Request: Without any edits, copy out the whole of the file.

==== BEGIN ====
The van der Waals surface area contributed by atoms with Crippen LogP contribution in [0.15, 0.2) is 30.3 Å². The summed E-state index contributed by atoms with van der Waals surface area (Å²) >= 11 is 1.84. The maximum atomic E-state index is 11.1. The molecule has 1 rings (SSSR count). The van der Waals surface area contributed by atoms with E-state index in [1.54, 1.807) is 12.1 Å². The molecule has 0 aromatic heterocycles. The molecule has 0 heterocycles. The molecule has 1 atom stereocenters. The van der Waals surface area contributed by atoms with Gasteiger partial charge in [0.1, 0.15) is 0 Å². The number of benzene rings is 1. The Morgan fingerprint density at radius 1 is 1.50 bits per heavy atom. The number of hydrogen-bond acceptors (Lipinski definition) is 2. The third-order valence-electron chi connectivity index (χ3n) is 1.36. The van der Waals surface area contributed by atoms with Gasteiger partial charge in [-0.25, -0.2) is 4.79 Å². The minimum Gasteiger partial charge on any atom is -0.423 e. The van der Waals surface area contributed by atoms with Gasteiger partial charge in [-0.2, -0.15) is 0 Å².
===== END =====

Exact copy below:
The van der Waals surface area contributed by atoms with Crippen LogP contribution in [0.15, 0.2) is 30.3 Å². The summed E-state index contributed by atoms with van der Waals surface area (Å²) >= 11 is 1.84. The maximum atomic E-state index is 11.1. The molecule has 1 rings (SSSR count). The van der Waals surface area contributed by atoms with E-state index in [1.54, 1.807) is 12.1 Å². The molecule has 0 aromatic heterocycles. The molecule has 0 heterocycles. The molecule has 1 atom stereocenters. The van der Waals surface area contributed by atoms with Gasteiger partial charge in [0.1, 0.15) is 0 Å². The number of benzene rings is 1. The Morgan fingerprint density at radius 1 is 1.50 bits per heavy atom. The number of hydrogen-bond acceptors (Lipinski definition) is 2. The third-order valence-electron chi connectivity index (χ3n) is 1.36. The van der Waals surface area contributed by atoms with Gasteiger partial charge in [-0.25, -0.2) is 4.79 Å². The minimum Gasteiger partial charge on any atom is -0.423 e. The van der Waals surface area contributed by atoms with Gasteiger partial charge in [-0.2, -0.15) is 0 Å².